Climate finance in Africa: Challenges and opportunities

Published: 9 Jun 2022
Climate Finance Events
Climate finance in Africa: Challenges and opportunities

As part of the Africities 9 Summit the Covenant of Mayors in Sub-Saharan Africa hosted a session focused on climate finance for green infrastructure. While global investment in addressing climate change reached a record high of USD 612 billion in 2017, channeling this climate finance to the subnational level is administratively and politically challenging for local governments in Africa is an ongoing challenge.

Africa contributes the least to total global greenhouse gas (GHG) emissions, only about 4 percent, but it is the most vulnerable continent to the impacts of climate change. Last year at COP26, African leaders, in limited numbers, appealed for support calling for local-level climate finance to be unlocked and for an increase in funding for adaptation projects. However, despite these urgent calls, few of these requests feature in the Glasgow Climate Pact.

Mr GuIlly Moustache, Principal Officer, Energy Information and Coordination at the Seychelles Energy Commission, explained that tackling climate change is a major priority. Seychelles as a Small Island Developing States (SIDS) is particularly vulnerable to the effects of climate change, for example, wide-scale flooding, fiercer tropical storms, severe prolonged drought and depleting fish stocks.

Under its climate policy, Seychelles not only pledges to generate 15% of its power from renewable energy sources by 2030 building UP to 100% by 2050. Seychelles also promises to cut overall GHG emissions from its energy sector by 293.8 ktCO2e (26.4%) by 2030. In order to achieve these bold climate ambitions, funding is needed. Mr Moustache said the cost of priority mitigation actions is estimated to be a minimum of USD 331.5 million, while the estimated cost of adaptation actions is expected to exceed USD 295 million.

Though unlocking climate finance in Africa is a continued difficulty governments face, there are programmes in-place to provide this critical financing.

Mr Gautier Kohler, Task Team leader for Urban Development in East Africa at Agence Française de Développement (AFD) elaborated on the organisation’s Cities and Climate in Sub-Saharan Africa (CICLIA) facility. The CICLIA facility, initiated by the European Union, SECO and AFD in 2017, aims to provide support to cities in sub-Saharan Africa for the preparation of resilient, low-carbon urban projects by financing urban strategies, feasibility studies and technical assistance across sectors. Mr Kohler said the facility is currently working with 38 cities across 17 countries in the region, for example, in Kampala (Uganda) and Cape Town (South Africa) where the energy sector is the focus.

CICLIA aims to maximize the climate co-benefits of urban projects, define and disseminate national and local climate strategies for concrete investments with territorial benefits and reinforce the capacity of local governments to implement resilient, low-carbon urban projects.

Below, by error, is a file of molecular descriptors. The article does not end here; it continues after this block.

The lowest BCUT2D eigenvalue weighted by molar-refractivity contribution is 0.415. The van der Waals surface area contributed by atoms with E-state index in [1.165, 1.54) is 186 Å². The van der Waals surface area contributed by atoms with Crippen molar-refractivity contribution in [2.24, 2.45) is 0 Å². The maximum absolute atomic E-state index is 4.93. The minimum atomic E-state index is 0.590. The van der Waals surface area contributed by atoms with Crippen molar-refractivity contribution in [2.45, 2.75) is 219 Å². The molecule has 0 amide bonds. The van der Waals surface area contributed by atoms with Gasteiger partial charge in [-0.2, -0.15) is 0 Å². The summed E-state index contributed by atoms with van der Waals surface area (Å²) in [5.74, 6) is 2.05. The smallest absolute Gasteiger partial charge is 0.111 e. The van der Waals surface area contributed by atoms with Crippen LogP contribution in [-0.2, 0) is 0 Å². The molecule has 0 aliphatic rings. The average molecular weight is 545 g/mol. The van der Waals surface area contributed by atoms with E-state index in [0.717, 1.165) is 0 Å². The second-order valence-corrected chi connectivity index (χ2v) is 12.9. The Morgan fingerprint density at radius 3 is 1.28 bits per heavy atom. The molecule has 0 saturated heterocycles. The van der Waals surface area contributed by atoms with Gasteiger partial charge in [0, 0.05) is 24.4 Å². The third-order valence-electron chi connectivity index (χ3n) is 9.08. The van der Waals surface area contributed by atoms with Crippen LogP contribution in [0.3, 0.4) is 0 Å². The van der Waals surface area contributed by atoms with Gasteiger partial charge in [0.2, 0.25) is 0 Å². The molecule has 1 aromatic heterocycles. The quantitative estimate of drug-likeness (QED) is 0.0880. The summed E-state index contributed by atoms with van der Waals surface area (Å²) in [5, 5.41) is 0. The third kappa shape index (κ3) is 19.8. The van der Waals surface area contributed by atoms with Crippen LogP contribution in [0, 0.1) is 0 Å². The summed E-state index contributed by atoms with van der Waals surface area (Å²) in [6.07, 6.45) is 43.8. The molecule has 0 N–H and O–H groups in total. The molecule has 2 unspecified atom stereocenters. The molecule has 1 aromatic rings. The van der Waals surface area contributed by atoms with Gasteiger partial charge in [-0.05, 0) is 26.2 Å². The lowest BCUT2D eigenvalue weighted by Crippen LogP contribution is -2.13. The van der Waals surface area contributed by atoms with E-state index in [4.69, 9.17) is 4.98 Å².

Ms Giorgia Rambelli, Coordinator for Climate Policy and Energy Governance at ICLEI Europe presented another funding opportunity for local governments, Transformation Actions Program (TAP). TAP is a project pipeline and project preparation facility developed by ICLEI and partners which acts as an incubator to support local and regional governments by “catalysing capital flows for low-to-no emission and climate-resilient development.” The facility currently has over 70 projects in the pipeline, of which 32 are in Africa in the energy, water and waste sectors.

The Global Covenant of Mayors for Climate and Energy and CoM SSA are both partners to the TAP facility.

Johanna Granados Alcala, City Resilience and Climate Finance Advisor at GCoM, spoke about the impact of the Gulbenkian Prize for Humanity awarded to GCoM last year along with one million Euros to finance projects in Sub-Saharan Africa. These projects focus on empowering young people and women as well as the important role of local decision makers. In Senegal through these projects the supply of drinking water will be improved while in Cameroon, the city of Garoua will be awarded funds to support the development of energy efficiency solutions.

Financing is necessary to accelerate climate action in Africa and although the odds are in many ways stacked against local governments there are opportunities to unlock this much-needed finance. CoM SSA signatories through the CoM SSA Signatories Portal have access to a Funding Opportunities widget to help them find opportunities tailored to their needs. CoM SSA signatories can sign up to the Portal here. Contact: technicalhelpdesk@comssa.org for more information.

For more information about our session at Africities: waste management sessionSEACAP session and CoM SSA open plenary

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